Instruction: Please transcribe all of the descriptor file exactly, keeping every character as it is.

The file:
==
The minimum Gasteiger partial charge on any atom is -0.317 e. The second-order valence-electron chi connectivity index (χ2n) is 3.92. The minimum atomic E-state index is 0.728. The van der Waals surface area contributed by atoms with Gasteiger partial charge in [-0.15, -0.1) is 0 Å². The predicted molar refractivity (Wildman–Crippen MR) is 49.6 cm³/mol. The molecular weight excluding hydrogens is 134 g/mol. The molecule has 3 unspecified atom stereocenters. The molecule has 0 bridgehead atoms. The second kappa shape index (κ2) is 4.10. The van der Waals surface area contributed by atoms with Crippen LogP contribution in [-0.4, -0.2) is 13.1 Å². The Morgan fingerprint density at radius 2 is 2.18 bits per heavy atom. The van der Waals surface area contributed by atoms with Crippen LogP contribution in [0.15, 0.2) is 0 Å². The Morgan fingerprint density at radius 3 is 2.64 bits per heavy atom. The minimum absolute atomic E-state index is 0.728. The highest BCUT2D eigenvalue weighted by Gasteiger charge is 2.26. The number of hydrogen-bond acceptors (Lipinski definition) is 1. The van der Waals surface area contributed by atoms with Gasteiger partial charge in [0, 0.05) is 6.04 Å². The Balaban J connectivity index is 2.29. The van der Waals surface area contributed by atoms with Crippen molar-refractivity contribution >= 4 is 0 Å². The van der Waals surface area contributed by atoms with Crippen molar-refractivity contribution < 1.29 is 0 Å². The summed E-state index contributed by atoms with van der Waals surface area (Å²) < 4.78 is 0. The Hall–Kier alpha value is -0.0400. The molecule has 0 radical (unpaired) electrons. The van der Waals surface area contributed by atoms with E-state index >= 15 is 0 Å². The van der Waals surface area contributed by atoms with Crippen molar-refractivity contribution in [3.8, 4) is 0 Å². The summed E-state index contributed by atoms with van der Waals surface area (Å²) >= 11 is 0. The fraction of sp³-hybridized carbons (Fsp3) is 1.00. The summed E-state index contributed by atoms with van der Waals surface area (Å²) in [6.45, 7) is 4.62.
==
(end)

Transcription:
The minimum Gasteiger partial charge on any atom is -0.317 e. The second-order valence-electron chi connectivity index (χ2n) is 3.92. The minimum atomic E-state index is 0.728. The van der Waals surface area contributed by atoms with Gasteiger partial charge in [-0.15, -0.1) is 0 Å². The predicted molar refractivity (Wildman–Crippen MR) is 49.6 cm³/mol. The molecular weight excluding hydrogens is 134 g/mol. The molecule has 3 unspecified atom stereocenters. The molecule has 0 bridgehead atoms. The second kappa shape index (κ2) is 4.10. The van der Waals surface area contributed by atoms with Crippen LogP contribution in [-0.4, -0.2) is 13.1 Å². The Morgan fingerprint density at radius 2 is 2.18 bits per heavy atom. The van der Waals surface area contributed by atoms with Crippen LogP contribution in [0.15, 0.2) is 0 Å². The Morgan fingerprint density at radius 3 is 2.64 bits per heavy atom. The minimum absolute atomic E-state index is 0.728. The highest BCUT2D eigenvalue weighted by Gasteiger charge is 2.26. The number of hydrogen-bond acceptors (Lipinski definition) is 1. The van der Waals surface area contributed by atoms with Gasteiger partial charge in [0, 0.05) is 6.04 Å². The Balaban J connectivity index is 2.29. The van der Waals surface area contributed by atoms with Crippen molar-refractivity contribution >= 4 is 0 Å². The van der Waals surface area contributed by atoms with Crippen molar-refractivity contribution < 1.29 is 0 Å². The summed E-state index contributed by atoms with van der Waals surface area (Å²) < 4.78 is 0. The Hall–Kier alpha value is -0.0400. The molecule has 0 radical (unpaired) electrons. The van der Waals surface area contributed by atoms with E-state index >= 15 is 0 Å². The van der Waals surface area contributed by atoms with Crippen molar-refractivity contribution in [3.8, 4) is 0 Å². The summed E-state index contributed by atoms with van der Waals surface area (Å²) >= 11 is 0. The fraction of sp³-hybridized carbons (Fsp3) is 1.00. The summed E-state index contributed by atoms with van der Waals surface area (Å²) in [6.45, 7) is 4.62.